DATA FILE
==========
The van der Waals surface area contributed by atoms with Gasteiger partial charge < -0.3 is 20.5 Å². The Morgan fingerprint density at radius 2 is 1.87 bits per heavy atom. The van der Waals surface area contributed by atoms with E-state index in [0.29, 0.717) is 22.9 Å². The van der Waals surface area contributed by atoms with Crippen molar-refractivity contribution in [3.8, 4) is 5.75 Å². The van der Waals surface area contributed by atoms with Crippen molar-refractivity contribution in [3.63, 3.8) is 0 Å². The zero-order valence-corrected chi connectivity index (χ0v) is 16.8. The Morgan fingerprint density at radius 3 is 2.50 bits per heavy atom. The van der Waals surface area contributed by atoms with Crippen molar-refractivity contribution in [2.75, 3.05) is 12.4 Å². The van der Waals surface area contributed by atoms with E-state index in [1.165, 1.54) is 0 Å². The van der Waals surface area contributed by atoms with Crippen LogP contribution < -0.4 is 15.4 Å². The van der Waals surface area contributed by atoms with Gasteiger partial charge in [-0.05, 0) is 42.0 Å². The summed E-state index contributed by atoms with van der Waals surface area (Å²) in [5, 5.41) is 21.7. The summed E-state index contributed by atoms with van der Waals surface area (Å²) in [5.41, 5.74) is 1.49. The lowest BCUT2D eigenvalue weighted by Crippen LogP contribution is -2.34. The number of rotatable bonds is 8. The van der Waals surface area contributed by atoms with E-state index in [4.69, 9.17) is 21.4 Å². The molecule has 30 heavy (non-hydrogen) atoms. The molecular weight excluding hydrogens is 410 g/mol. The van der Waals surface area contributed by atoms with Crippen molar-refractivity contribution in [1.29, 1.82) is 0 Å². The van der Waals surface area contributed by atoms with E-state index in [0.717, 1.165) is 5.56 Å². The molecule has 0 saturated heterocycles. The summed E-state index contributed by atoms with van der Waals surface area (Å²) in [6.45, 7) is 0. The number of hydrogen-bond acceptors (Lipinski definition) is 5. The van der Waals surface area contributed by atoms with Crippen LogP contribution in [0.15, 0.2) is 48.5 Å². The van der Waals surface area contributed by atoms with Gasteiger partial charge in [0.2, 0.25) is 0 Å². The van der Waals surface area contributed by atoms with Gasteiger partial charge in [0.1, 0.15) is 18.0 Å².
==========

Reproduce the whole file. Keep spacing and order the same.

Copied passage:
The van der Waals surface area contributed by atoms with Gasteiger partial charge < -0.3 is 20.5 Å². The Morgan fingerprint density at radius 2 is 1.87 bits per heavy atom. The van der Waals surface area contributed by atoms with E-state index in [0.29, 0.717) is 22.9 Å². The van der Waals surface area contributed by atoms with Crippen molar-refractivity contribution in [3.8, 4) is 5.75 Å². The van der Waals surface area contributed by atoms with Crippen molar-refractivity contribution in [3.63, 3.8) is 0 Å². The zero-order valence-corrected chi connectivity index (χ0v) is 16.8. The Morgan fingerprint density at radius 3 is 2.50 bits per heavy atom. The van der Waals surface area contributed by atoms with Crippen molar-refractivity contribution in [2.75, 3.05) is 12.4 Å². The van der Waals surface area contributed by atoms with E-state index in [1.165, 1.54) is 0 Å². The van der Waals surface area contributed by atoms with Crippen LogP contribution < -0.4 is 15.4 Å². The van der Waals surface area contributed by atoms with Gasteiger partial charge in [-0.05, 0) is 42.0 Å². The summed E-state index contributed by atoms with van der Waals surface area (Å²) in [5, 5.41) is 21.7. The summed E-state index contributed by atoms with van der Waals surface area (Å²) in [5.41, 5.74) is 1.49. The lowest BCUT2D eigenvalue weighted by Crippen LogP contribution is -2.34. The number of rotatable bonds is 8. The van der Waals surface area contributed by atoms with E-state index in [4.69, 9.17) is 21.4 Å². The molecule has 30 heavy (non-hydrogen) atoms. The molecular weight excluding hydrogens is 410 g/mol. The van der Waals surface area contributed by atoms with Crippen molar-refractivity contribution in [1.29, 1.82) is 0 Å². The van der Waals surface area contributed by atoms with E-state index in [0.717, 1.165) is 5.56 Å². The molecule has 0 saturated heterocycles. The summed E-state index contributed by atoms with van der Waals surface area (Å²) in [6.45, 7) is 0. The number of hydrogen-bond acceptors (Lipinski definition) is 5. The van der Waals surface area contributed by atoms with Crippen LogP contribution in [0.15, 0.2) is 48.5 Å². The van der Waals surface area contributed by atoms with Gasteiger partial charge in [0.2, 0.25) is 0 Å². The van der Waals surface area contributed by atoms with Gasteiger partial charge in [0.1, 0.15) is 18.0 Å².